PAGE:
Associations set their constituents’ expectations for many experiences, from meetings and professional education to industry-specific content and data. But when it comes to technology, associations must contend with expectations set by others. Corporate tech giants have helped create a world in which most information is instantly available, digital platforms are seamlessly accessible, and content is customized to individual interests. Organizations of all sizes and scopes are under pressure to meet those expectations.
Associations may not be leading the way in creating technology experiences, but recent research indicates that leaders are effectively applying technology to meet organizational needs. The ASAE Foundation Tech Success for Associations study found that a majority of associations (68 percent) were either highly or marginally effective in their application of technology, meaning that members are seeing value in the technology services their associations provide. However, the findings point to key areas for improvement in order to meet members’ future needs.
Only 9 percent of study respondents said that their organization was operating at innovative levels of IT maturity, using technology strategically to both give members what they want in the present and anticipate their needs in the future. Among respondents to a survey of association members, most said that their association’s technology either worked well or sufficiently met current needs, but millennials were less likely to express satisfaction than older respondents. As increasingly tech-savvy, younger professionals make up a larger proportion of association members, associations will need to understand their expectations and develop strategies to meet their needs.
High-performing technology platforms and curated content are the kinds of benefits younger members want from their associations.
To do that, associations will need to expand their digital presence, which the study identified as their weakest area of IT maturity. Associations were particularly weak in providing content specifically created for digital consumption and creating avenues for online collaboration. According to the ASAE ForesightWorks Next-Gen Professionals action brief, high-performing technology platforms and curated content are the kinds of benefits younger members want from their associations. IT decision-makers looking to advance their digital presence should consider how to improve these services.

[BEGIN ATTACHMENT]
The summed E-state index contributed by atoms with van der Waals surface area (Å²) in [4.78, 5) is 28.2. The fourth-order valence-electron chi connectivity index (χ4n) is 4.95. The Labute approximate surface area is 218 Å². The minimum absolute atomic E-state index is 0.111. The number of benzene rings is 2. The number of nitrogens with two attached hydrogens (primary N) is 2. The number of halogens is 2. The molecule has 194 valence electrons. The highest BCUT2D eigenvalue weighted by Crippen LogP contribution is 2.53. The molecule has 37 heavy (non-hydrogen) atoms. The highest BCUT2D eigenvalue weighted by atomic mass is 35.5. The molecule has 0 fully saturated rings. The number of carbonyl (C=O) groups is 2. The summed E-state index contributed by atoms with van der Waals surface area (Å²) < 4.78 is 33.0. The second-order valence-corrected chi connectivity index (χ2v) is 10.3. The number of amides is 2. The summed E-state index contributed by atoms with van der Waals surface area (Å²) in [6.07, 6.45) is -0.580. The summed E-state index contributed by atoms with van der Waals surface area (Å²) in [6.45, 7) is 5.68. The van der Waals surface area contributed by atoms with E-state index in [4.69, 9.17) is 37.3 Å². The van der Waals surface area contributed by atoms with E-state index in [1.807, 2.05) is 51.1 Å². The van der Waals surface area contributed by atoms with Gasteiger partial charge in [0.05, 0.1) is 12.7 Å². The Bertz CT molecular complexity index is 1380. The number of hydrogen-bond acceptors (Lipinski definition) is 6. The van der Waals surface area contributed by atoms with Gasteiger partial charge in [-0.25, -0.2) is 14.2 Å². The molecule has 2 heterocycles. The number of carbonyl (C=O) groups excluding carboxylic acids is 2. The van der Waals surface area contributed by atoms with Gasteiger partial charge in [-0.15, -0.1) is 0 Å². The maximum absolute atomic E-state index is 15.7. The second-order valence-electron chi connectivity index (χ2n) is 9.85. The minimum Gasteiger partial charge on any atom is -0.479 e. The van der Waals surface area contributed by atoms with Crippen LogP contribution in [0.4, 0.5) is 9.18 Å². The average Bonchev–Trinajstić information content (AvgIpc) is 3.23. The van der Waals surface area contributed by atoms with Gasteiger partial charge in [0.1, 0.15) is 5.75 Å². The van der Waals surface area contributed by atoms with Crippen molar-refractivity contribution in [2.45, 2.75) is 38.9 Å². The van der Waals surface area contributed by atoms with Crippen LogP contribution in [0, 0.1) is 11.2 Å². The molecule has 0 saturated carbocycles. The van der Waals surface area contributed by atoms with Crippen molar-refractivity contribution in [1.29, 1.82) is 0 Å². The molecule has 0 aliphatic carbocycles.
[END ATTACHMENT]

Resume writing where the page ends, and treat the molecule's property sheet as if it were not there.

68% Percentage of associations highly or marginally effective in their application of technology
Good data management is essential to many present and future technology capabilities, but many associations are still struggling to manage data effectively, especially as evolving regulations create new challenges. According to the study, 60 percent of respondents were performing at only a marginal level of effectiveness when it came to data management. At the most mature end of the spectrum were innovative organizations that turn data collection into a member benefit, analyzing the data they gather to deliver value to members.
This innovative approach to data management is an achievable goal for many associations. The prevalence and capabilities of anticipatory intelligence are expanding rapidly, suggesting new opportunities. Using data technology in the future will mean applying predictive analytics to find out what members want before they ask for it.
Although most associations do not themselves develop innovative technologies, leaders can use technology to meet member needs and expectations in innovative ways. That means making an investment in the technology support your members need now, but also keeping an eye on trends and technological developments that will affect your members in the future.